By Maureen Salamon
Evaluating nearly 12,600 adults over more than a decade, scientists found that small amounts of resistance exercise weekly were linked to between 40 percent and 70 percent fewer cardiovascular events.
But doing more weightlifting didn't reduce these risks further.
"Strength training is not just to make yourself look good to be shirtless on the beach," said Dr. Alon Gitig, a cardiologist at Mount Sinai Riverside Medical Group in Yonkers, N.Y.
"It has definite health benefits … and seems to directly impact on cardiovascular health," added Gitig, who wasn't involved in the study.
Weightlifting uses muscle resistance to strengthen and build muscles. Other types of resistance exercise include pushups, sit-ups or lunges.
Study author Duck-chul Lee said, "Traditionally, weightlifting was for athletes, and that's why I think there is less evidence on its health benefits, specifically for the heart." Lee is an associate professor of kinesiology at Iowa State University.
"People know that running or cardio exercise is good for the cardiovascular system, but there are benefits of weightlifting on the heart that were not [previously] well-studied," Lee added.
In research published separately, Lee and his colleagues found that less than an hour of weightlifting per week also reduced the risk for high cholesterol and metabolic syndrome, a cluster of conditions linked to diabetes. Those reports are in the journal Mayo Clinic Proceedings.
For the heart and stroke study, the researchers studied nearly 12,600 participants (average age 47) who had undergone at least two clinical examinations between 1987 and 2006. The participants self-reported their levels of resistance exercise, and follow-ups were done about five and 10 years later.
Compared with participants who did no resistance exercise, those who took part from one to three times and up to 59 minutes in all each week experienced a risk reduction of up to 70 percent.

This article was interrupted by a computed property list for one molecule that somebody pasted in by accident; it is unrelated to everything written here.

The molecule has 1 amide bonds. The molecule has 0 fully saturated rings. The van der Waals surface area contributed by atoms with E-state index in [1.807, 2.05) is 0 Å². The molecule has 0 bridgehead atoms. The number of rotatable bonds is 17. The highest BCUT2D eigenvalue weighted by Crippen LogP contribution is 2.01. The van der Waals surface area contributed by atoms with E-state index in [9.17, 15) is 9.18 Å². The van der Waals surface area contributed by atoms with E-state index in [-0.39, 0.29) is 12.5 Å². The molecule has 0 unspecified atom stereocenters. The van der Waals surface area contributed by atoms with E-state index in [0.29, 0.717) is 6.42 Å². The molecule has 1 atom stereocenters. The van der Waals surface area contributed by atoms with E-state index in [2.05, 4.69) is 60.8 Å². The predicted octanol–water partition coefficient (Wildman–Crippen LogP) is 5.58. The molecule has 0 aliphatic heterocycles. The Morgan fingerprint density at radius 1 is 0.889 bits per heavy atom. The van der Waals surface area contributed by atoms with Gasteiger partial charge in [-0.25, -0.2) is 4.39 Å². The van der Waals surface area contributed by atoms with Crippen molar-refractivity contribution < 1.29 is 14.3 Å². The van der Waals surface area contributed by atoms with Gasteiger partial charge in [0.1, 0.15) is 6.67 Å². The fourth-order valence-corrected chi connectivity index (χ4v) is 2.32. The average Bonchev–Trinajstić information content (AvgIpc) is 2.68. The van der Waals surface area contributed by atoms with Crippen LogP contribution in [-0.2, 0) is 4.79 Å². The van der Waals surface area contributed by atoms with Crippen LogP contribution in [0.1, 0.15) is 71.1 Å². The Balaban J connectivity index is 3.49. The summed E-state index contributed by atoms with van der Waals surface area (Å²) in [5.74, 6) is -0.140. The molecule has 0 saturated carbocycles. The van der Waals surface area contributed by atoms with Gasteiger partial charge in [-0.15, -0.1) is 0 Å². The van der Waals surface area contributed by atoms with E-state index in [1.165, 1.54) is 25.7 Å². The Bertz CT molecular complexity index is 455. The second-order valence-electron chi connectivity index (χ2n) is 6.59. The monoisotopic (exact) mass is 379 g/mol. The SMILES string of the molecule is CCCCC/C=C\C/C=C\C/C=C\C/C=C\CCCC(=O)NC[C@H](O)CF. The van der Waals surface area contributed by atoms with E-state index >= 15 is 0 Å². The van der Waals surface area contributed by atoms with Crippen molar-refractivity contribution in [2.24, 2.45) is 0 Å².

The study didn't prove that weightlifting prevents heart attack or stroke, only that an association exists, however.
"We found benefits of resistance exercise without body mass index [changes]," Lee added. "It means that even though you don't lose weight, you can still get benefits for the heart. People believe the benefits of exercise are from losing weight, but that's not true."
Gitig, however, expressed caution about the findings. He said the cardiovascular benefits "seem to be a lot higher than we would expect from strength training."
In addition, Gitig noted that most participants were male and white, coming voluntarily to the clinic where the study was held. "The question is if confounding variables made these people healthier to begin with," he said.
Still, Gitig said he wasn't as surprised by learning about the cardiovascular benefits linked to weightlifting as he might have been five or 10 years ago.
He and Lee agreed that easing into a weightlifting routine should be safe for anyone who's healthy overall and doesn't have symptoms of cardiovascular or kidney disease. If you do, check with your doctor first, they said.
"I would counsel my patients that [the research] is very eye-opening and suggests that strength exercise is definitely a good thing overall and may have more powerful benefits than previously thought," said Gitig, also an assistant professor of medicine at Icahn School of Medicine at Mount Sinai in New York City.
And what if you don't have access to free weights or weight-training machines? Digging in the yard and lugging heavy shopping bags provide strength-training benefits, too, Lee noted.
The study was published online recently in the journal Medicine & Science in Sports & Exercise.